Chart would also find the attitude of the airport police extremely irritating. When airport security managed to catch a culprit in the act, SAPS airport officers were called and they were not really interested in opening a case. Often the culprits disappeared and were never seen in court because the policemen disliked going to court and the lengthy court delays.

Chart was horrified by the frequent violence meted out by certain policemen who seemed to think this was the only way to deal with criminals.

“It was among certain individuals — for instance on the cargo side of the airport the police were doing an excellent job and there was a different motivation.”

Chart found the discipline among security officers at the airport a concern and he introduced a Baggage Protection Unit where he trained the officers.

Too many security officers were getting bribed to pass workers through without checking them and on some occasions security officers themselves were becoming smugglers and carrying out stolen goods.

On one occasion they spent days looking for a thief who became known as “the sewer rat”. This criminal seemed to escape through small holes in the roof and leave only evidence of where he had been hiding. On another occasion they found mounds of stolen bags hidden in an electrical server room that had not been regularly inspected.

Chart says: “I believe on some levels the airport is a microcosm of South African society where there seems to be a general acceptance of crime up to a certain level. My perception with regard to baggage pilferage is that it is considered a nuisance, rather like shoplifting. If the levels are within reasonable proportions, it becomes acceptable. People have become acclimatised to this instead of adopting a zero-tolerance approach.”

Chart says while he found the whole experience demoralising, he does not think the whole of Acsa is dysfunctional.

“My experience at the airport left me feeling frustrated, a little depressed and very negative about the situation there and some of the individuals with whom I came into contact. But I would not say that there is apathy among staff at the airport. Many work very hard at finding solutions to the baggage pilferage problem. But with regards to baggage security, it lends itself to perpetuating the blame game.”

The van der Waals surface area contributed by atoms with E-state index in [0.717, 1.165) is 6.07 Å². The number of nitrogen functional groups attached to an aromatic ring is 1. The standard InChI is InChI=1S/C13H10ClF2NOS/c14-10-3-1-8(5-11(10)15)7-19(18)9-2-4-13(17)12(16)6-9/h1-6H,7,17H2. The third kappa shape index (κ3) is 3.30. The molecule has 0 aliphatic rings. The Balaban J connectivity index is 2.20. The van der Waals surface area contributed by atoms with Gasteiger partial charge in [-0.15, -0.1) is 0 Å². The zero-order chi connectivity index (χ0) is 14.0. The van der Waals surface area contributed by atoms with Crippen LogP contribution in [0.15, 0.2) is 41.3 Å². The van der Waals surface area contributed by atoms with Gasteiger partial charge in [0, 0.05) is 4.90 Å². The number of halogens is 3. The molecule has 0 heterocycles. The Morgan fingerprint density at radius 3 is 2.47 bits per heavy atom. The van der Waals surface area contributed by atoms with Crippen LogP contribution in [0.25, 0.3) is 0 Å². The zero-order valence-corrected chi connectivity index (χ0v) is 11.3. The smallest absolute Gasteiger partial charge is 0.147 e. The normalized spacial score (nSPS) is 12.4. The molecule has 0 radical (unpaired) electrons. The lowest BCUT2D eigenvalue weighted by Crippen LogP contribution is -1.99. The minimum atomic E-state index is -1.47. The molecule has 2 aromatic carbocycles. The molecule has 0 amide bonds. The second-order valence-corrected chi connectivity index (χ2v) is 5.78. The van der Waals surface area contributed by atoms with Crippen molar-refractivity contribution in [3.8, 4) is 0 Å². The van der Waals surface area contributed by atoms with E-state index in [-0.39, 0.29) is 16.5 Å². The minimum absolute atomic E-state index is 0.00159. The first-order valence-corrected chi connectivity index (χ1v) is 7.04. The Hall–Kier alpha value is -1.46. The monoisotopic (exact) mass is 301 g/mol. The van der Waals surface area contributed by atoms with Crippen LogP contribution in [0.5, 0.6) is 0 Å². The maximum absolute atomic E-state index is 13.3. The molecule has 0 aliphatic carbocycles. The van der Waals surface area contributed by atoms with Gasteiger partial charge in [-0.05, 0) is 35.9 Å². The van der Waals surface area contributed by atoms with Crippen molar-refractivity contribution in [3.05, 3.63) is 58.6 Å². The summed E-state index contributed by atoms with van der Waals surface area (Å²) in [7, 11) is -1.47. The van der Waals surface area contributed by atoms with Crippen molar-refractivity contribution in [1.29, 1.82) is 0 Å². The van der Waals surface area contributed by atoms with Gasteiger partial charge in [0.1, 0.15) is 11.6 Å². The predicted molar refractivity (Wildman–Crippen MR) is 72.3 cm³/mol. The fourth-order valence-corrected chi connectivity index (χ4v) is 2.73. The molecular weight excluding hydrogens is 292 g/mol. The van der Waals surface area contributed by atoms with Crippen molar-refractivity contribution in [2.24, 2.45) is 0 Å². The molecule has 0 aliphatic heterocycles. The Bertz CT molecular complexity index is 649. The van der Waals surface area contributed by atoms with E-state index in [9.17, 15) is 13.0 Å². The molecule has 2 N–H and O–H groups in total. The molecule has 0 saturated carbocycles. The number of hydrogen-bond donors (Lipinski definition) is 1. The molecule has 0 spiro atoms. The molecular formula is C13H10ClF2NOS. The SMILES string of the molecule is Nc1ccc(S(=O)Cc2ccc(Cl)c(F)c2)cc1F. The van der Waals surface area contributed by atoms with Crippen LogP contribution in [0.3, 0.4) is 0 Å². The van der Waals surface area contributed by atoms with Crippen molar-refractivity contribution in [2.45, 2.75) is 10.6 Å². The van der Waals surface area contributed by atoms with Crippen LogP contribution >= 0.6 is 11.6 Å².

He also says the low salaries paid to workers at the airport contribute to the problem and that the poverty in the country causes people to take risks.

While the effect of the book might be to temporarily scare anyone off air travel, that would be unrealistic. Chart’s intention was to inform and educate about baggage pilferage.

“I wanted to inform anyone who has been a victim of baggage pilferage at O.R. Tambo International about the system their bags passed through. Also, there are many who have misconceptions about baggage handling and who is responsible for stealing from baggage.

“I wanted to dispel these misconceptions and give people a better understanding about what happens to their baggage once it is checked in.

“When I returned to the UK, I felt a responsibility to the travelling public and decided to write an article about my time at the airport. This then became a book. If I’d sat back and done nothing and something happened, it would be of no help to anyone if I then piped up and said, ‘I could have told you that would happen.’ ”

Luckily Chart has never been the victim of baggage pilferage but he says he knows the pitfalls and he has included a list of tips in the back of the book for regular travellers on how to avoid being targeted.

“The last chapter in my book … is intended to give advice to passengers on how to protect their baggage against theft. I also hope that those who work at the airport [if they read my book] accept it in the spirit it was written and that it helps to end the scourge of baggage pilferage.”

89 Bags & Counting is available at most book shops.

• trish.beaver@witness.co.za